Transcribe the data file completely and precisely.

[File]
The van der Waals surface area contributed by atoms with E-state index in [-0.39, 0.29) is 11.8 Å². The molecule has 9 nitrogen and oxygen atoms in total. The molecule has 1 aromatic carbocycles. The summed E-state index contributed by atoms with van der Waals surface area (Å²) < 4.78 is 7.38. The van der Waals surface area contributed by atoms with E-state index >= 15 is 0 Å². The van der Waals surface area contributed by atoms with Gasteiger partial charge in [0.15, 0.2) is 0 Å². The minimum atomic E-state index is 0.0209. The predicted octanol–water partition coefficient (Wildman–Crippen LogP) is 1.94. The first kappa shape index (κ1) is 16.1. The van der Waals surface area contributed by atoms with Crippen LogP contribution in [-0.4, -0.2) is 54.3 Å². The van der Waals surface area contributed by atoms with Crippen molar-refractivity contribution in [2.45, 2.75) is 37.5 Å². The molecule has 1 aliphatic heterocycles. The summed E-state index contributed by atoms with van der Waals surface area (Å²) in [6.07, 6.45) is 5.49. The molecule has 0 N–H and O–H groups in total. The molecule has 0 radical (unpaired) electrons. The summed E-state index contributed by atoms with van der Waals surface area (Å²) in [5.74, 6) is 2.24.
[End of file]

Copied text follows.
The van der Waals surface area contributed by atoms with E-state index in [-0.39, 0.29) is 11.8 Å². The molecule has 9 nitrogen and oxygen atoms in total. The molecule has 1 aromatic carbocycles. The summed E-state index contributed by atoms with van der Waals surface area (Å²) < 4.78 is 7.38. The van der Waals surface area contributed by atoms with E-state index >= 15 is 0 Å². The van der Waals surface area contributed by atoms with Gasteiger partial charge in [0.15, 0.2) is 0 Å². The minimum atomic E-state index is 0.0209. The predicted octanol–water partition coefficient (Wildman–Crippen LogP) is 1.94. The first kappa shape index (κ1) is 16.1. The van der Waals surface area contributed by atoms with Crippen LogP contribution in [-0.4, -0.2) is 54.3 Å². The van der Waals surface area contributed by atoms with Crippen molar-refractivity contribution in [2.45, 2.75) is 37.5 Å². The molecule has 1 aliphatic heterocycles. The summed E-state index contributed by atoms with van der Waals surface area (Å²) in [6.07, 6.45) is 5.49. The molecule has 0 N–H and O–H groups in total. The molecule has 0 radical (unpaired) electrons. The summed E-state index contributed by atoms with van der Waals surface area (Å²) in [5.74, 6) is 2.24.